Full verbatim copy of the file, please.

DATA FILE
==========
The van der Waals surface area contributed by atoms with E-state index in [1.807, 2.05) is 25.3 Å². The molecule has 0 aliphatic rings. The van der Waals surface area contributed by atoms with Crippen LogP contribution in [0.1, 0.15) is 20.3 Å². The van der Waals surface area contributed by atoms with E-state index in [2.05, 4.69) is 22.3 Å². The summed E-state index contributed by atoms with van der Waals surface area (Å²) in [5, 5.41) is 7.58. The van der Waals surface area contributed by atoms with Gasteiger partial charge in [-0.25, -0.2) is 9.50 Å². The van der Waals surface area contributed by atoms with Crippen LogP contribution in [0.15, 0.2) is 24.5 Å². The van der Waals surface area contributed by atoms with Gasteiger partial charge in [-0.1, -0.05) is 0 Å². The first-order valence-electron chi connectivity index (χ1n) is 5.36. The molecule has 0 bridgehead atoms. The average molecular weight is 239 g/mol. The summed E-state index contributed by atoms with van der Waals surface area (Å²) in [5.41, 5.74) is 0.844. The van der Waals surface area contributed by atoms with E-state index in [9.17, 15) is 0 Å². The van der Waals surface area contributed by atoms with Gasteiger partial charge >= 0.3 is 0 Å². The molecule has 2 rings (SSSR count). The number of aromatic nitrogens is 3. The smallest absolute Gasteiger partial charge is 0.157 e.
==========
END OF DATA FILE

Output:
The van der Waals surface area contributed by atoms with E-state index in [1.807, 2.05) is 25.3 Å². The molecule has 0 aliphatic rings. The van der Waals surface area contributed by atoms with Crippen LogP contribution in [0.1, 0.15) is 20.3 Å². The van der Waals surface area contributed by atoms with E-state index in [2.05, 4.69) is 22.3 Å². The summed E-state index contributed by atoms with van der Waals surface area (Å²) in [5, 5.41) is 7.58. The van der Waals surface area contributed by atoms with Gasteiger partial charge in [-0.25, -0.2) is 9.50 Å². The van der Waals surface area contributed by atoms with Crippen LogP contribution in [0.15, 0.2) is 24.5 Å². The van der Waals surface area contributed by atoms with Gasteiger partial charge in [-0.1, -0.05) is 0 Å². The first-order valence-electron chi connectivity index (χ1n) is 5.36. The molecule has 0 bridgehead atoms. The average molecular weight is 239 g/mol. The summed E-state index contributed by atoms with van der Waals surface area (Å²) in [5.41, 5.74) is 0.844. The van der Waals surface area contributed by atoms with E-state index in [9.17, 15) is 0 Å². The van der Waals surface area contributed by atoms with Gasteiger partial charge >= 0.3 is 0 Å². The molecule has 2 rings (SSSR count). The number of aromatic nitrogens is 3. The smallest absolute Gasteiger partial charge is 0.157 e.